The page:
Those interviewed for this article speak with affection of so many other regular rowers that come to Waramaug to train: masters from New Milford's GMS rowing center, a gentleman who comes each August from England and spends almost every day of his American holiday rowing. Most are lakeside neighbors.
With the strength required both physical, psychological and intellectual many of Waramaug's rowers found the wherewithal to overcome other adversities. Pocock said that "it is hard to make the boat go as fast as you want to. The enemy, of course, is resistance of the water, as you have to displace the amount of water equal to the weight of men and equipment, but that very enemy is your friend. So is life: the very problems you must overcome also support you and make you stronger in overcoming them."
A resulting, inevitable camaraderie derives from Waramaug's rowing competitions, whether through formal or friendly competition. In oarsmen vernacular language, the synchronized rhythm achieved at peak, when the 8 men in a sweep are rowing in perfect time, is referred to as a "swing;" crews have been known to cry out in delight once it is achieved. The sport requires as much teamwork as any other quality, in order for a boat to move at the fastest possible speed. So it's no wonder that those coming together in love of the sport find similar qualities in each other, which naturally extend to other areas of their lives. Many of the rowers on Waramaug are also tireless volunteers for her preservation and protection, pulling their own weight and then some in the much more deliberate task of loving the waters upon which they scull.
For further reading, please see www.usrowing.org and www.row2k.com. Also, please note that The Gunnery School will host a summer camp for young people entering grades 7 through 11 focusing on teaching the fundamentals of rowing. All activities will take place at and around The Beebe Boathouse adjacent to the Washington Club beach.
"Back to One," by Christine Adams Beckettan essay about the bygone nature of Lake Waramaug inns
During the 1970s, anyone traveling Northbound on Route 25 - now Route 202 - in New Milford would be enticed to come vacation on Lake Waramaug; there stood a weather-worn wooden billboard, decades old, advertising twelve comfortable inns on our beautiful Lake. At that time there were several still in operation, welcoming guests mostly from NewYork City and the tri-state area.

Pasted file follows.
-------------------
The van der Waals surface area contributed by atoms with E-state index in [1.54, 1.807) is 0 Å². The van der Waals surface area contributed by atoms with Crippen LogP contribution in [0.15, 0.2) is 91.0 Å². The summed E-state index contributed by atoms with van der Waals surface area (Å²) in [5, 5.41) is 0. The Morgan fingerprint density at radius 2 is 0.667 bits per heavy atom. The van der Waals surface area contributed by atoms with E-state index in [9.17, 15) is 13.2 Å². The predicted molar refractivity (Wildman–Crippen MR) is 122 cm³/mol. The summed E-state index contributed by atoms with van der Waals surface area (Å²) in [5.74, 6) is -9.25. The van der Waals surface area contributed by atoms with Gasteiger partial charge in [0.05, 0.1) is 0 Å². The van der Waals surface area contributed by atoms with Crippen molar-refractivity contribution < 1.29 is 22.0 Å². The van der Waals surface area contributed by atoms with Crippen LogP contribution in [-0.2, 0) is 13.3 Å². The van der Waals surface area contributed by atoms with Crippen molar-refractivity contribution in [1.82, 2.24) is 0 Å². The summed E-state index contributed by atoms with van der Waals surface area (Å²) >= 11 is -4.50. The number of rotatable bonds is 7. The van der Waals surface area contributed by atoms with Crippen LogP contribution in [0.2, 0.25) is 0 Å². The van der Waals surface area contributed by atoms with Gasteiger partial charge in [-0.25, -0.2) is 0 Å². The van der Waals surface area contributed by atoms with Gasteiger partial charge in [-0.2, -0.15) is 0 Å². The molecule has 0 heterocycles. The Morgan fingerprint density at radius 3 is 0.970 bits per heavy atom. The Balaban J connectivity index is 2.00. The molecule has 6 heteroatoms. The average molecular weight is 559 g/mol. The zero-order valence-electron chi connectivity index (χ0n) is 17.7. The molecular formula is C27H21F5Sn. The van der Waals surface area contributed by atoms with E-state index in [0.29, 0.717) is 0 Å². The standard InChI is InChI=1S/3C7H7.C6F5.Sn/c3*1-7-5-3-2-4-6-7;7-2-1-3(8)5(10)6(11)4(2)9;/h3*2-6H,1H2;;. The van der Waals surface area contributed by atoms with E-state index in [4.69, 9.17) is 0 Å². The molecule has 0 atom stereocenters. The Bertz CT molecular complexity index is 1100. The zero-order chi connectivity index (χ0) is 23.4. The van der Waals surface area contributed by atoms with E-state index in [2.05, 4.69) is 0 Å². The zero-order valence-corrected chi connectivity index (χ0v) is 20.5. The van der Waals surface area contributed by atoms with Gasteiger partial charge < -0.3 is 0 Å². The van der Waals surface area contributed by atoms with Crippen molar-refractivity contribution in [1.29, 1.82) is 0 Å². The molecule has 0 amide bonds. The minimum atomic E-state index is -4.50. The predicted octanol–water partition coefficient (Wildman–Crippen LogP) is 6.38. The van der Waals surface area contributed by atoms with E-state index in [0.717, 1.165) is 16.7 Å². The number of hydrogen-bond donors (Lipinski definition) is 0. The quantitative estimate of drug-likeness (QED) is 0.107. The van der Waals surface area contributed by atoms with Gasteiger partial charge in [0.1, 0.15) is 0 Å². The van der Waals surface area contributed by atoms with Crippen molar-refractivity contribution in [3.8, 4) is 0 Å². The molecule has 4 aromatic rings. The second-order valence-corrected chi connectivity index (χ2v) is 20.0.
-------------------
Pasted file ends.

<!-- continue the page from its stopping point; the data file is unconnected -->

With the recent sale of The Boulders Inn, which is to go the same way as all of the others by becoming a private residence, there remains one inn on the lake with its shingle still swaying in the summer breezes. The Hopkins Inn, interestingly, was also the first to accept vacationing guests. Thanks to Mary Harwood's A History of Lake Waramaug, we know that a visitor from Brooklyn, Edward R. Squibb, was traveling along the shores of Waramaug in 1864 when he stopped to ask William Hopkins for the opportunity to lodge in his home. Presumably igniting an entrepreneurial spark, Hopkins constructed an addition to his home and hung that still-swaying shingle, making it official: Lake Waramaug, once a fishing spot for the Wyantenock, then farmlands and home to a colonial era village, was finally ensconced as a summer community of the Industrial Age.
During the Victorian era, train travel opened new opportunities to city dwellers looking to broaden their horizons, and Waramaug offered a respite to those yearning to breathe restorative fresh air in a beautiful locale. According to Mary Harwood, out-of-town visitors began to flock its shores in 1840, just after the Housatonic Rail Road opened their New Milford Station. Those numbers only increased when in 1873 New Preston Station opened on Bee Brook Road, now Route 47.